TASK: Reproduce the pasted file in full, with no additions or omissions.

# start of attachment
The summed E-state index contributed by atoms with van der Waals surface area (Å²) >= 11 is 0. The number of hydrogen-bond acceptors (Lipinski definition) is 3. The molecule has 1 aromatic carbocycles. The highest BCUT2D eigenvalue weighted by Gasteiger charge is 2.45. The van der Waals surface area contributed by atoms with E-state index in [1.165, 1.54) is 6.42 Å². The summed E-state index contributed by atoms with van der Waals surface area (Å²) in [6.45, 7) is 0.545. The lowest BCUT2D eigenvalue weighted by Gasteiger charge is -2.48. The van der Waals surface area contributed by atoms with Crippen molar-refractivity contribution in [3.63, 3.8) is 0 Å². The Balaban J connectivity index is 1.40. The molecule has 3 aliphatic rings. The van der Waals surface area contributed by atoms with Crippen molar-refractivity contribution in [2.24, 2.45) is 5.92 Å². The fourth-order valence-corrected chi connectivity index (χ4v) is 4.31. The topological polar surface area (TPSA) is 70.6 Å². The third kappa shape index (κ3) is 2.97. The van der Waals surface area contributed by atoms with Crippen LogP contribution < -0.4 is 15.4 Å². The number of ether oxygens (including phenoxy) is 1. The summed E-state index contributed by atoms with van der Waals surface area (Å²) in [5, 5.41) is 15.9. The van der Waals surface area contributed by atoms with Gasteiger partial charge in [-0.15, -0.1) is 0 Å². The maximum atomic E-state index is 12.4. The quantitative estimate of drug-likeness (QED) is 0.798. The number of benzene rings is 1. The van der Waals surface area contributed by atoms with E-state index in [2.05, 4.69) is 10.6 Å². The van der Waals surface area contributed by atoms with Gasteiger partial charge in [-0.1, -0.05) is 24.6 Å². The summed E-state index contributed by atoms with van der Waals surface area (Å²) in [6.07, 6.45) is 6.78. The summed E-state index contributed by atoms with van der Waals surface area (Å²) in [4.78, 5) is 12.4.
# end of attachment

The summed E-state index contributed by atoms with van der Waals surface area (Å²) >= 11 is 0. The number of hydrogen-bond acceptors (Lipinski definition) is 3. The molecule has 1 aromatic carbocycles. The highest BCUT2D eigenvalue weighted by Gasteiger charge is 2.45. The van der Waals surface area contributed by atoms with E-state index in [1.165, 1.54) is 6.42 Å². The summed E-state index contributed by atoms with van der Waals surface area (Å²) in [6.45, 7) is 0.545. The lowest BCUT2D eigenvalue weighted by Gasteiger charge is -2.48. The van der Waals surface area contributed by atoms with Crippen molar-refractivity contribution in [3.63, 3.8) is 0 Å². The Balaban J connectivity index is 1.40. The molecule has 3 aliphatic rings. The van der Waals surface area contributed by atoms with Crippen molar-refractivity contribution in [2.24, 2.45) is 5.92 Å². The fourth-order valence-corrected chi connectivity index (χ4v) is 4.31. The topological polar surface area (TPSA) is 70.6 Å². The third kappa shape index (κ3) is 2.97. The van der Waals surface area contributed by atoms with Crippen LogP contribution < -0.4 is 15.4 Å². The number of ether oxygens (including phenoxy) is 1. The summed E-state index contributed by atoms with van der Waals surface area (Å²) in [5, 5.41) is 15.9. The van der Waals surface area contributed by atoms with Gasteiger partial charge in [-0.15, -0.1) is 0 Å². The maximum atomic E-state index is 12.4. The quantitative estimate of drug-likeness (QED) is 0.798. The number of benzene rings is 1. The van der Waals surface area contributed by atoms with E-state index in [2.05, 4.69) is 10.6 Å². The van der Waals surface area contributed by atoms with Gasteiger partial charge in [-0.1, -0.05) is 24.6 Å². The summed E-state index contributed by atoms with van der Waals surface area (Å²) in [6.07, 6.45) is 6.78. The summed E-state index contributed by atoms with van der Waals surface area (Å²) in [4.78, 5) is 12.4.